Alvin Bragg May Cross-Examine Trump

Gage Skidmore from Surprise, AZ, United States of America, CC BY-SA 2.0 , via Wikimedia Commons

( – If former President Donald Trump decides to testify in his ongoing hush money trial, New York prosecutors are prepared to extensively question him about his involvement in various civil lawsuits. According to court documents filed last month but only recently disclosed, the Manhattan District Attorney Alvin Bragg’s office intends to scrutinize Trump’s credibility by referencing 13 adverse court decisions involving him or his companies.

The scope of these cases is broad, including a major business fraud trial where Trump was ordered to pay nearly half a billion dollars, as well as instances where he violated gag orders and faced unfavorable jury verdicts. Trump’s legal team has expressed opposition to this line of questioning.

While Trump has shown some willingness to testify in this criminal trial—a stark contrast to his civil suits—this move is uncommon for a defendant in criminal proceedings. He cannot be compelled to testify, and the jurors have pledged not to view his potential decision to refrain from testifying unfavorably.

Judge Juan Merchan, presiding over the trial, will conduct a hearing later this week, known as a Sandoval hearing. This hearing aims to define the boundaries for potential cross-examination by the prosecutors, which will assist Trump’s lawyers in deciding whether he should testify.

The court documents reveal that Bragg plans to discuss the $354 million fine imposed on Trump by a New York judge, who found that Trump conspired to inflate his net worth for tax and insurance advantages. Bragg’s filings accuse Trump of “repeatedly and persistently” falsifying business records, issuing inaccurate financial statements, and engaging in insurance fraud.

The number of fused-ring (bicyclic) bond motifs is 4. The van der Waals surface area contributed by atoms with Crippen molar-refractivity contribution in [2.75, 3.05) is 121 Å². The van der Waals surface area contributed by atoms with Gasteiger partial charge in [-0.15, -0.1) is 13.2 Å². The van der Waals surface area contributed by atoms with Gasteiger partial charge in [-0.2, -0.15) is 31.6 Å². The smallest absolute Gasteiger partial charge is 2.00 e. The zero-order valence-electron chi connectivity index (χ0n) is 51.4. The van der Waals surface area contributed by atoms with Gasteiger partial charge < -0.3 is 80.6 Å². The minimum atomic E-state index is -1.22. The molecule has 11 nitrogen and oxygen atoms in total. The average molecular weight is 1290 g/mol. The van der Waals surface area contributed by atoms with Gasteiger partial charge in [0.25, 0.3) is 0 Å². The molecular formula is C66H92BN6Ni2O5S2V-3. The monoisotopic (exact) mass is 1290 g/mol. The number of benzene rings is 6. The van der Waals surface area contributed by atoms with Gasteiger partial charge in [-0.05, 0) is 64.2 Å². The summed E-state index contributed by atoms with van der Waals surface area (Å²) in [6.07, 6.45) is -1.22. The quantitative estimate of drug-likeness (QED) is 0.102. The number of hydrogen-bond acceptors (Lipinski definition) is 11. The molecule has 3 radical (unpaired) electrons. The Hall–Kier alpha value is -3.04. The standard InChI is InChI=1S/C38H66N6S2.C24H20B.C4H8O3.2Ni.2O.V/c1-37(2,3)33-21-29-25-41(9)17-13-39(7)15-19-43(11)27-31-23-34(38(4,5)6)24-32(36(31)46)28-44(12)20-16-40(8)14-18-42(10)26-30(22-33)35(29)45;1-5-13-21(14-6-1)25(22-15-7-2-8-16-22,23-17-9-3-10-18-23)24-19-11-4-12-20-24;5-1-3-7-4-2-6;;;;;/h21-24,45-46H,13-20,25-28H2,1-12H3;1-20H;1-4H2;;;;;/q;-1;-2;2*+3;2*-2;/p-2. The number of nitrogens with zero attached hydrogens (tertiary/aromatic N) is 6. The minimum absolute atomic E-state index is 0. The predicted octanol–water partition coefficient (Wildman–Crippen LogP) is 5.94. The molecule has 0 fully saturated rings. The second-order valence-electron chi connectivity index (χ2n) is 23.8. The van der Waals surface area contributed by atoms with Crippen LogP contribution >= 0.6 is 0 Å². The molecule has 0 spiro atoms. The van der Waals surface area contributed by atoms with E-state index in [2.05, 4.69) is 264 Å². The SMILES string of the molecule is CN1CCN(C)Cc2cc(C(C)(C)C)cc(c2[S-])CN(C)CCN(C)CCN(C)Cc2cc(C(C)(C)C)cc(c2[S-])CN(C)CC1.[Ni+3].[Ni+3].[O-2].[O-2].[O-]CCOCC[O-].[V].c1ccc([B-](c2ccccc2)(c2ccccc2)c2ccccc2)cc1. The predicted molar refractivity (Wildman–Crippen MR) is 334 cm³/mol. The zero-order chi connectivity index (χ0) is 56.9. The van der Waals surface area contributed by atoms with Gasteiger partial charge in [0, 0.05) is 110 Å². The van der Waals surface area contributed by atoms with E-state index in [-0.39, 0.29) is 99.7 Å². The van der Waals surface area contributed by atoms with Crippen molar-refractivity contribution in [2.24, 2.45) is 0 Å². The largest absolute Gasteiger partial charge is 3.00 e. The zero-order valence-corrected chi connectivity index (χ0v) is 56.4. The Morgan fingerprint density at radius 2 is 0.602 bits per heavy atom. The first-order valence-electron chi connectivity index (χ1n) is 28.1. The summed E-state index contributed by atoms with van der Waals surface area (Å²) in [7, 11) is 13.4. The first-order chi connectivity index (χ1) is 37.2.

Additionally, the district attorney will focus on Trump’s breach of a gag order related to that case, which resulted in $15,000 in fines for Trump after he failed to comply with the judge’s orders regarding public commentary about court personnel. When questioned in court, the judge found Trump’s explanations lacking in credibility.

Prosecutors also plan to bring up verdicts from two lawsuits filed by advice columnist E. Jean Carroll against Trump. One jury found him liable for sexually abusing Carroll in the 1990s, and another jury required him to pay $83.3 million for defaming her when he denied her allegations.

Other mentioned cases include a lawsuit against the Donald J. Trump Foundation led by the New York Attorney General, a failed lawsuit Trump initiated against Hillary Clinton resulting in him being fined nearly $938,000, and a criminal fraud case against the Trump Organization for which Trump is currently facing similar charges.

In this landmark trial, Trump faces 34 counts of falsifying business records related to a hush money payment made by his former fixer, Michael Cohen, to an adult film actress before the 2016 election. Trump has pleaded not guilty to all charges.

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